A bed-and-breakfast in Vermont has reached a settlement with a lesbian couple over the business owners' opposition to holding a same-sex wedding ceremony on the business' property.
According to a settlement reached on Thursday, the Wildflower Inn of Lyndonville agreed to pay a fine of $10,000 to the Vermont Human Rights Commission and $20,000 to a charitable trust created by the lesbian couple.
In return, the VHRC and both parties acknowledge that the Wildflower Inn acted "in good faith" regarding their reliance on a 2005 case and no further legal action will be taken against the Inn.
"The Wildflower Inn has always served – and will continue to serve – everyone in our community. But no one can force us to abandon our deeply held beliefs about marriage," said Wildflower Inn owner Jim O'Reilly in a statement.
"Our beliefs haven't changed, but we do have lives to live, a family to love, a business to grow, and a community to serve."
The Alliance Defending Freedom, formerly known as the Alliance Defense Fund, represented the inn during the legal proceedings.
Jim Campbell, litigation staff counsel for the ADF, told The Christian Post that he was pleased with the settlement as it helped the Wildflower Inn owners return to focusing on business.
"The Inn's actual business practice, which the Vermont Human Rights Commission approved in 2005, was to honestly disclose its owners' religious convictions about marriage to potential customers while agreeing to serve everyone in accordance with the law," said Campbell.
"Nevertheless, the ACLU and the government sought to attack and punish the Wildflower Inn for this constitutionally protected expression. The owners of the Wildflower Inn are thankful that this attack is over."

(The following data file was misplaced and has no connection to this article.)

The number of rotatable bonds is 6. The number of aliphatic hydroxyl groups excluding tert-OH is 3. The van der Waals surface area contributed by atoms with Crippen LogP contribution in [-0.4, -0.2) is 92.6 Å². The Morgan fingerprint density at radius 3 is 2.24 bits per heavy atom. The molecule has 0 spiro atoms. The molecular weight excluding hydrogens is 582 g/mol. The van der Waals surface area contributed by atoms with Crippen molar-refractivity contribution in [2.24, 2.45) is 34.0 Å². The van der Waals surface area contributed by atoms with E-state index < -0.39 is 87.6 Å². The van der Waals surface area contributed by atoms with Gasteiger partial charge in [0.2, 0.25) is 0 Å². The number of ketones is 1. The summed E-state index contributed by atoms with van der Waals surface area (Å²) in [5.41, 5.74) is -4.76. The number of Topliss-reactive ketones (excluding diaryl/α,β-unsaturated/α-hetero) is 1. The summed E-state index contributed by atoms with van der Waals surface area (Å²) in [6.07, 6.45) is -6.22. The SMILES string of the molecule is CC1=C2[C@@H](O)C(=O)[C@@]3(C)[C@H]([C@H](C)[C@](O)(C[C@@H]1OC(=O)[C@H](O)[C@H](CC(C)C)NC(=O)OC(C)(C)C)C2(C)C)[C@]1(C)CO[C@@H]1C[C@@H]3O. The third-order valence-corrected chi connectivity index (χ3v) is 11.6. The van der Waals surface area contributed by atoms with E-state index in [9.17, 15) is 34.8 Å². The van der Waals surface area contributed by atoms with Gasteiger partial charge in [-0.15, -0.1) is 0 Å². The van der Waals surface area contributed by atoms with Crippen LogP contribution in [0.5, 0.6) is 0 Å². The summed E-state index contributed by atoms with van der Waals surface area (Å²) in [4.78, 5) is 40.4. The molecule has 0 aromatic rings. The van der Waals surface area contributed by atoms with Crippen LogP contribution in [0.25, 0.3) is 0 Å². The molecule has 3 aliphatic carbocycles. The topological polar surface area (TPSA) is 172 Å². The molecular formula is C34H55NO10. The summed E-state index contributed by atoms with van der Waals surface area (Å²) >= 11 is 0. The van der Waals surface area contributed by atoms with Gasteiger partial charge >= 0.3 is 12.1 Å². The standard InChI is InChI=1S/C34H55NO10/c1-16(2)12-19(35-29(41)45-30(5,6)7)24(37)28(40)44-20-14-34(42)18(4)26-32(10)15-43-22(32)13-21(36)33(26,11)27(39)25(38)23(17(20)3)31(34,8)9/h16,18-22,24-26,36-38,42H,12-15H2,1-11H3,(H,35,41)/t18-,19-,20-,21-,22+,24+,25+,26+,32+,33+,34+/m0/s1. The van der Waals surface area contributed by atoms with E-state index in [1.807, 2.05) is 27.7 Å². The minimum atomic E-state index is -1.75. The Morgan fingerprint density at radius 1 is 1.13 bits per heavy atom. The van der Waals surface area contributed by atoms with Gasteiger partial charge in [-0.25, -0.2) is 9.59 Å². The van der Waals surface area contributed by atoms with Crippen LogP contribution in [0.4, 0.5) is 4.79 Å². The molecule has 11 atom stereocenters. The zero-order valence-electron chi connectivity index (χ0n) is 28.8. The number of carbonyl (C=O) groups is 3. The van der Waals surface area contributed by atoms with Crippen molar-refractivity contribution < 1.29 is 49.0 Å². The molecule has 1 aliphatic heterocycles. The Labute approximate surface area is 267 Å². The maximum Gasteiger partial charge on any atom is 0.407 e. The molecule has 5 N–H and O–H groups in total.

In July 2011, the Vermont chapter of the American Civil Liberties Union filed a suit against Wildflower on behalf of a lesbian couple who were not allowed to hold a wedding ceremony at the business.
Joshua Block, staff attorney with the ACLU Lesbian Gay Bisexual and Transgender Project, told The Christian Post that the settlement was a "terrific result."
"It makes clear that businesses that serve the general public have to serve everyone on equal terms and it reaffirms that discouraging people from using a public accommodation is just as illegal as explicitly refusing service," said Block.
"Everyone is entitled to their own religious beliefs, but when you decide to operate a business that is open to the public, those beliefs don't give you a license to discriminate."
"Every American should be free to live and do business consistent with their deeply held beliefs," said ADF Senior Counsel Byron Babione in a statement.
"It is unfortunate when a state agency teams up with the ACLU to harass and punish a private family business over its owners' constitutionally protected thoughts and beliefs. Legal attacks like this one are not pursuits for justice, but attempts to coerce and police private expression."